By: Jose Santino S. Bunachita, Leo Udtohan October 23,2016 - 10:05 PM


Tagbilaran City — Thirty-eight young persons, most of them minors from Cebu, who are as young as four years old, were rescued from an illegal orphanage ran by an American and his Filipina-American wife in Tagbilaran City.

Agents of the National Bureau of Investigation (NBI) in Bohol raided on Saturday the orphanage in Barangay Bool operated by Matthew and Dalisay Dwinells, who claimed to be a missionary couple and directors of a group called “Street Kids Mission Philippines (SKMP).”

However, the rescued children might have been used by the Dwinells couple to raise money, allegedly for personal gain, that they solicited from foreign donors through their website, according to lawyer Arcelito Albao, supervising agent of NBI-Bohol.

SKPM has been operating for six years and was reportedly based in another house located in a Barangay Tinago in Dauis, Bohol, for several years until its recent transfer to Tagbilaran City, Albao said.

He said that most of the minors were transported to Bohol from Cebu without proper documents, including permission from their parents or families, which could be considered as human trafficking.

Lawyer Rennan Augustus Oliva, head of NBI-Bohol field office, said the operation was planned after the NBI received a request from the Department of Social and Welfare Development (DSWD) in Bohol last Friday, Oct. 21, to rescue the children under the custody of SKMP.

Oliva said the Dwinells will be charged for violating Republic Act No. 9208 or the Anti-Trafficking in Persons Act of 2003 after the DSWD in Central Visayas, through Assistant Regional Director for Operations and Programs Grace Subong, issued a certification that the Dwinells were neither authorized to operate a shelter for children nor permitted to take physical custody of children in need of special protection.

As of yesterday, little was known of the Dwinells except that they are are both American citizens who entered the country on missionary visas and who have lived in Dauin town in Bohol for six years before they relocated to Tagbilaran City with the children in their care last May.

Out of the 38 rescued, 28 were minors (15 females and 13 males) who were from ages 4 to 17, records from the DSWD in Bohol showed. They were all from Cebu except for three: one from Negros Oriental and two from Leyte. The ten adults were from 18 to 19 years old.

SKMP, which was founded in Feb. 2010, is one of the several ministries of His Dwelling Church. Its main pursuit is to effect long-term change in the lives of impoverished children living on the streets of Cebu City and its outlaying provinces, according to information posted on its website.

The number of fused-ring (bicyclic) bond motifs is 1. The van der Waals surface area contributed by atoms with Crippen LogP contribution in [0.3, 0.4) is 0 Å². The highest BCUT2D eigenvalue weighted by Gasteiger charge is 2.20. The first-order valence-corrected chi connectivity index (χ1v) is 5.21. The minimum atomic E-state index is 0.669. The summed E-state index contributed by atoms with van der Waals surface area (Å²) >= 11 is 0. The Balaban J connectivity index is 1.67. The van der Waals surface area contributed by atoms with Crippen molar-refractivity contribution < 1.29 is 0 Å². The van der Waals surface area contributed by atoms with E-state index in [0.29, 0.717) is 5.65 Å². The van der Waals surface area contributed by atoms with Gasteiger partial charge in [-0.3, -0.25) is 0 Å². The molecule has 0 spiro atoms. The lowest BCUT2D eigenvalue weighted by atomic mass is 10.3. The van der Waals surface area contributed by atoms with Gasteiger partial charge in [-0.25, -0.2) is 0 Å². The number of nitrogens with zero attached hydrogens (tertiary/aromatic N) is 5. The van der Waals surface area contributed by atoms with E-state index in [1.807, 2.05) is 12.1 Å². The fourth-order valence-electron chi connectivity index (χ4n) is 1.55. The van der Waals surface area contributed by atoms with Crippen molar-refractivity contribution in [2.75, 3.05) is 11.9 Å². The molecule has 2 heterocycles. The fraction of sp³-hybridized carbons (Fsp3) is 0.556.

However, SKMP is not registered and licensed by DSWD-Central Visayas to operate as a social welfare and development agency. “It has no authority to provide temporary shelter and physical custody of children in need of special protection,” affirmed Cirena Sia, social worker of the DSWD in Tagbilaran City.

Donations please

A check on the homepage of the SKPM website showed that the group is asking for donations and contributions for the street children under their care.

“Your support through prayers, gifts, messages, and visits help us do the work we are called to do. Make a contribution or pray for us!” read the message on the website.

If you click the “make a contribution” button, you will be redirected to a page where they list their needed expenses in maintaining the facility as well as a form which asks for details, including personal ones.

On the page, they said it costs them more than US$3,500 a month to run the orphanage excluding building projects or repairs and housing maintenance.

They said their rent in Bohol is P4,000.

They also said that Bohol is one of the most expensive, if not the most expensive, islands to stay in the Philippines.

They are also asking donors if they are willing to help them hire a new social worker with minimum wage of P18,000 or US$400.

They also said they’re planning to hire an additional couple or house parents for the same amount.
“We are also relocating in the next few weeks, which will require an additional 10,000 pesos minimum, including electricity, God willing no more,” the page read.

They also have a registered agent who is based in Toms River, New Jersey, where donors can also give them pay if they can’t donate directly to their PayPal account or through credit card. The agent’s name is Ronald F. Brown.